Our Crack Tongue & Groove
Knowing the difference between right and Wonga
Later that same day I met up with some friends to go and watch Newcastle United play at St. James’ Park, standing, as usual, in The Gallowgate End. Despite feeling numb, I couldn’t miss the game - I wanted to be there – it’s something that lets me put all other worries on hold for 90 minutes; the one constant in my life.
And it still is: I’ve never considered jacking it all in despite the relegations, the broken promises and the ever increasing costs, but the news that the new team shirt sponsors are to be the loan company, Wonga, has left me seriously wavering when it comes to further commitment.
The firm is probably the UK’s best known “payday” outfit, so called because the majority of their loans are made to the working poor, people who often don’t have enough money to feed themselves, or their family, before payday arrives. There have also been reported cases of people not in work managing to secure loans with them. In short, their target audience are the poorest, the most vulnerable people in society, who are being asked to repay loans that work out at an astonishing APR of 4,214%.
And it’s certainly a great deal – for Wonga – who in the last financial year managed to more than triple their income to £184m. And with the current financial climate looking likely to get worse - a lot worse given the Tories’ war on the poor - things are certainly looking peachy for Wonga.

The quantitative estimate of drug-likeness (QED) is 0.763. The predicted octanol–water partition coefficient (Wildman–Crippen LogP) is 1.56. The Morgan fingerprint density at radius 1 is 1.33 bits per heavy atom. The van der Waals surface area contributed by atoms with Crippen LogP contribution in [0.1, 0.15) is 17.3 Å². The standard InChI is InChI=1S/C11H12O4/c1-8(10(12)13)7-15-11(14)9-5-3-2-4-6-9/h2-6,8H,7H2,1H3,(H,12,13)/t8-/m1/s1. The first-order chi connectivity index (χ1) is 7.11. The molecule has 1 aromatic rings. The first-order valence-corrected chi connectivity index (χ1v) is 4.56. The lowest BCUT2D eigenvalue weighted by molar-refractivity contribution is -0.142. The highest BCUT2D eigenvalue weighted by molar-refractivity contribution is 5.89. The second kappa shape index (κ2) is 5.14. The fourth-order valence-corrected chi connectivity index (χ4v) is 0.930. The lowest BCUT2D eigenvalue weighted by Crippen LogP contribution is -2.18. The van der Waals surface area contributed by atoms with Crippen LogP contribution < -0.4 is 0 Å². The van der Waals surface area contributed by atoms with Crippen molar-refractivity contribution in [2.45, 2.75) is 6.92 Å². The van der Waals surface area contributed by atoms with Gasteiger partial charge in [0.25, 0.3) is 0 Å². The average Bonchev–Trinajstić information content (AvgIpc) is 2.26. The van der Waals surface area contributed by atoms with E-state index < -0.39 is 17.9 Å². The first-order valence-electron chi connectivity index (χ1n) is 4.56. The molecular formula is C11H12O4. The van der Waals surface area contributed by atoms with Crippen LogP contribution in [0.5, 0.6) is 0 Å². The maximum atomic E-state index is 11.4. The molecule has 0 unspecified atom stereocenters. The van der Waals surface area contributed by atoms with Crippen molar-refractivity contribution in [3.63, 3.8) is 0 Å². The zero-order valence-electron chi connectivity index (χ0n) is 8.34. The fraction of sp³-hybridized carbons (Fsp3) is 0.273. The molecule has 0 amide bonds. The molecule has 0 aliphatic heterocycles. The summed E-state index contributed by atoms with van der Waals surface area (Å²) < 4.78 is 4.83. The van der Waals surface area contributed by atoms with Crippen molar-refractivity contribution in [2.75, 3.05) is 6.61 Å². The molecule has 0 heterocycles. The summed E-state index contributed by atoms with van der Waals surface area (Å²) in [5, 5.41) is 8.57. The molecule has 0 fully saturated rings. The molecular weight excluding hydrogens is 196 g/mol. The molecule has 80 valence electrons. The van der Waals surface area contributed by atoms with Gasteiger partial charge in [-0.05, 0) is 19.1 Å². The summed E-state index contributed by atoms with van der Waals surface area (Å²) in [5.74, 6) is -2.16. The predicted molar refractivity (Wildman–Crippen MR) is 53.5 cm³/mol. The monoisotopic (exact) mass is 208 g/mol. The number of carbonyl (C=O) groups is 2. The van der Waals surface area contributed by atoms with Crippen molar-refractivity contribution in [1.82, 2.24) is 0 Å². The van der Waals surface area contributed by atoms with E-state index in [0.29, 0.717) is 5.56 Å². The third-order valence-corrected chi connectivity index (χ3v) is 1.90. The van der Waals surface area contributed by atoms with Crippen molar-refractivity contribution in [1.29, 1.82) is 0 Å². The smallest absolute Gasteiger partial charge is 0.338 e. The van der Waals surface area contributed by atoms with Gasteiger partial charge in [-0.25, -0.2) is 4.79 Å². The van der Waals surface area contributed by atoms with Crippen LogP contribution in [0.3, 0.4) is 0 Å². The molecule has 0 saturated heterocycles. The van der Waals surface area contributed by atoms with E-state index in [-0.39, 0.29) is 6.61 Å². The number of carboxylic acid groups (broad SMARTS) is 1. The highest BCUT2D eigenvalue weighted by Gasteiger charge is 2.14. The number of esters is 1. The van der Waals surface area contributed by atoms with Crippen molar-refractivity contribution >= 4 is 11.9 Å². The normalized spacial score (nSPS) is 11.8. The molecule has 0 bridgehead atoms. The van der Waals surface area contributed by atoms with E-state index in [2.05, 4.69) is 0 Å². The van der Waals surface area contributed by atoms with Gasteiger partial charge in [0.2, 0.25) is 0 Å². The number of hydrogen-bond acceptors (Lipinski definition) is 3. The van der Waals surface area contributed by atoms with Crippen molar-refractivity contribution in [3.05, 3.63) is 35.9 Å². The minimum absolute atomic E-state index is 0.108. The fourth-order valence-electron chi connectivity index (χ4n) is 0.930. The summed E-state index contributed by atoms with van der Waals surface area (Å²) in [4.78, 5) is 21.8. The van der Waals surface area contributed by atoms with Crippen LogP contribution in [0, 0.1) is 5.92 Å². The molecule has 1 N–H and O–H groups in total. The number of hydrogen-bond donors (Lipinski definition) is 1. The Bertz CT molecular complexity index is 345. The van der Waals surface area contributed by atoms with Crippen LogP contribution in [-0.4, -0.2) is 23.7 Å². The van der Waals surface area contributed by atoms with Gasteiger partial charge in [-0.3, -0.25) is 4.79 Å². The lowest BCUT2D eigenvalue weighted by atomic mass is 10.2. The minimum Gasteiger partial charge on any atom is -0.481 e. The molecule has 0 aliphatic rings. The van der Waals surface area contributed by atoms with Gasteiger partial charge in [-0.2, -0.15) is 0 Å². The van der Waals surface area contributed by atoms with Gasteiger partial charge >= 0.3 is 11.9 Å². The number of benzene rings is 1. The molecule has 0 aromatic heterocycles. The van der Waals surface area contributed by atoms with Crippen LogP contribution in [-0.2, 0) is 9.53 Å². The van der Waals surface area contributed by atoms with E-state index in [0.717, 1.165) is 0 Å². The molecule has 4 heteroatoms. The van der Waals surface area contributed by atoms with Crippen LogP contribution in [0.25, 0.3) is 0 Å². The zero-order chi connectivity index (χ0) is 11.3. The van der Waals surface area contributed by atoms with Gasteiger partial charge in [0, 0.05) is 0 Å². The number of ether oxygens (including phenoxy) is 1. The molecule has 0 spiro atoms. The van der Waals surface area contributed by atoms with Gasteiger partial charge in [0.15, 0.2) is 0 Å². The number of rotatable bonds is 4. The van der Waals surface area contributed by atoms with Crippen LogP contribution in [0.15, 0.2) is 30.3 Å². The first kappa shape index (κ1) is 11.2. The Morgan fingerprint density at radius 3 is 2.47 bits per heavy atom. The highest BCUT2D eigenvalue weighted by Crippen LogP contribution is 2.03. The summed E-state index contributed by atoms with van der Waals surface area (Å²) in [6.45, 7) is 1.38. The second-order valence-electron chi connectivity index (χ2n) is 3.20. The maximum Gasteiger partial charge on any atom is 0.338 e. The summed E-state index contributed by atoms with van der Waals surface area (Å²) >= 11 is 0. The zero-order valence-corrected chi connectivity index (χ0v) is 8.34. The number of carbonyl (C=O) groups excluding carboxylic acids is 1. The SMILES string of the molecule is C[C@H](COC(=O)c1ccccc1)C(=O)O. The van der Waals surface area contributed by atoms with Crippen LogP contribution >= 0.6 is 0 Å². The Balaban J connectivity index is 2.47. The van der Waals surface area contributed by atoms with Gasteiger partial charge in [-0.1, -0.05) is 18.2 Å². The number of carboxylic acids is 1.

But can you think of a more egregious example of turbo charged capitalism at its most despicable? Wonga is a company that is completely and utterly socially useless; a company that can only make a profit by taking money directly from those in society who can least afford it. They contribute nothing to the UK except bigger debts and even more worry for people who are struggling to make ends meet, people who are under constant assault from the Tories, and the Tory press, who label them “feckless” and “scroungers”.
And now we learn that some £24m of Wonga’s profits are to be handed over to Newcastle United (no doubt to fund the wages of millionaire players) in a move which is breathtaking in its audacity to transfer cash from some of the poorest people in society to some of the richest.
In all my years supporting the team, they’ve not won a single trophy thanks largely to being terrible for most of the time, but I can forgive such terribleness – it’s almost part of the deal. What I’m finding it harder to forgive is this partnership. It has gone from beyond the merely terrible and into the realms of the obscene.